Ideas for Handling the Middle-Management Who is Either Too Complacent or Too Aggressive

Ideas for Handling the Middle-Management Who is Either Too Complacent or Too Aggressive

Middle managers often have one of the most difficult and important jobs.  They have a smaller role than the executive but it tends to carry an enormous amount of responsibility.  Oftentimes, these positions are the glue that holds the day-to-day operations of the company together.  At the same time, however, these positions also take most of the blame when things go wrong.  Unfortunately, some of these middle managers aren’t making things easy for the employees who work for them.  On one hand you might have an overly aggressive manager who kills the morale of the entire team.  On the other hand you might have a manager who is so complacent that it’s difficult for their employees to respect them.  In these instances, it’s up to the manager’s manager to come up with ideas for how to turn these unmanageable managers into productive managers.


Taming the Abrasive Manager

It’s one thing to have a manger who is assertive, knowledgeable, and well-organized, but when that turns into abrasiveness it’s quite another thing.  Aggressive bosses are those who like to micromanage their team, call them out every time something goes awry, and create somewhat of a “fear” in their employees.  While they might see it as “just doing their job,” their employees usually see it quite differently.  Abrasive bosses tend to rub their staff the wrong way with their aggressive management styles.  Their words and actions create friction among the team, leave their employees feeling uncomfortable, and ultimately disrupt the flow of work.  These abrasive bosses can also cause endless headaches for their bosses, who struggle to rein them in and struggle to handle the flow of complaints from distressed employees.  So how do you tame the abrasive boss who works for you?  The first step is to understand who you are working with.  We commonly think that these managers are just crazy, lack personal skills, and live to torment those under them.  However, the exact opposite is usually true.  The majority of these aggressive bosses have a deep desire to succeed and they want to be seen as competent.  Therefore, at the first sign of incompetence from an employee, they attack.  The second step is to remember that most aggressive bosses don’t see themselves as being aggressive.  They simply think they are doing their job, so they don’t realize the impact of their behavior.  In these instances, it’s necessary for the higher manager to intervene.  It is critical that these managers are taken aside and dealt with.  First, they need to be made aware of what they are doing.  Second, it’s important to make them care enough about their position to change.  Third, they will need help in making changes in the form of internal mentoring or external coaching.  Turning a blind’s eye is not only unacceptable, but it’s unethical.  Intervention is necessary to help both the aggressive boss and their team work together successfully.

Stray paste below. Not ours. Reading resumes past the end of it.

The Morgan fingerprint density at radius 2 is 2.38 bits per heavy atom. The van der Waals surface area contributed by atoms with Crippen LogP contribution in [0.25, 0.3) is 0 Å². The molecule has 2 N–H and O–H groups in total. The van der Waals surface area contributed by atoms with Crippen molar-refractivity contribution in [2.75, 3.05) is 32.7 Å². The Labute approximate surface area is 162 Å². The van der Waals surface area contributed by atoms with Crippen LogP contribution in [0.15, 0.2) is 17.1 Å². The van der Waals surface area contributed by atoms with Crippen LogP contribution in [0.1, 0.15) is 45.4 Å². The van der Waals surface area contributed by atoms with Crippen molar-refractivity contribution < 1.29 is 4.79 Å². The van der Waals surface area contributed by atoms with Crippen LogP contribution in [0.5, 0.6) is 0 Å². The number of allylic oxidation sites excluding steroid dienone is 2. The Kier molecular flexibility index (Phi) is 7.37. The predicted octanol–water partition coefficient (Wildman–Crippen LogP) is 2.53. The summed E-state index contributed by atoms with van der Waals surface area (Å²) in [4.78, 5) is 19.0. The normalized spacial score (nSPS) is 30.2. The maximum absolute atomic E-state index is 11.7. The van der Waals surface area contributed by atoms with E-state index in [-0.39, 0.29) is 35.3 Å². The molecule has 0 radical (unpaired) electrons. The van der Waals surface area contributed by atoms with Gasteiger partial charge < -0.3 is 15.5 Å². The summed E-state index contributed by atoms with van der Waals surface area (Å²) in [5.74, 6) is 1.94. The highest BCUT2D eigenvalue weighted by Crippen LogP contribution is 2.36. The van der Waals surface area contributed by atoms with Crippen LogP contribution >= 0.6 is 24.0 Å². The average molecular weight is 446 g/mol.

Handling the Complacent Manager

On the exact opposite of the spectrum is the complacent manager.  This manager might ignore issues and conflicts within the office.  They might be late turning in work and they might avoid holding employees accountable for their actions.  This can put a bad taste in the employees’ mouths.  It’s difficult to respect a manager who is lazy, lacks ambition, and doesn’t offer help to his/her employees.  After all, employees look to their manager as a role model.  Therefore, it is critical that superiors step in and deal with this type of manager right away.  One thing superiors can do is create an anonymous survey in which employees are asked about their manager.  They can present this information to the manager to make them aware of how their employees perceive them.  Next, it’s time to hold that manager to the same standards as their employees.  They should be given performance reviews and goals to meet.  If the manager knows their job is on the line if they don’t perform, they are more likely to be more enthusiastic about it.  Proper training should also be provided to these managers.  It is important to encourage a learning culture in the workplace, starting with the top leaders.  Finally, superiors can offer incentives to managers whose teams are performing well.  This is a positive way to encourage managers to work hard and boost morale.  Complacency is a danger to any organization and can destroy a company’s success.  Superiors need to keep middle management energized so that energy is carried throughout the rest of the office.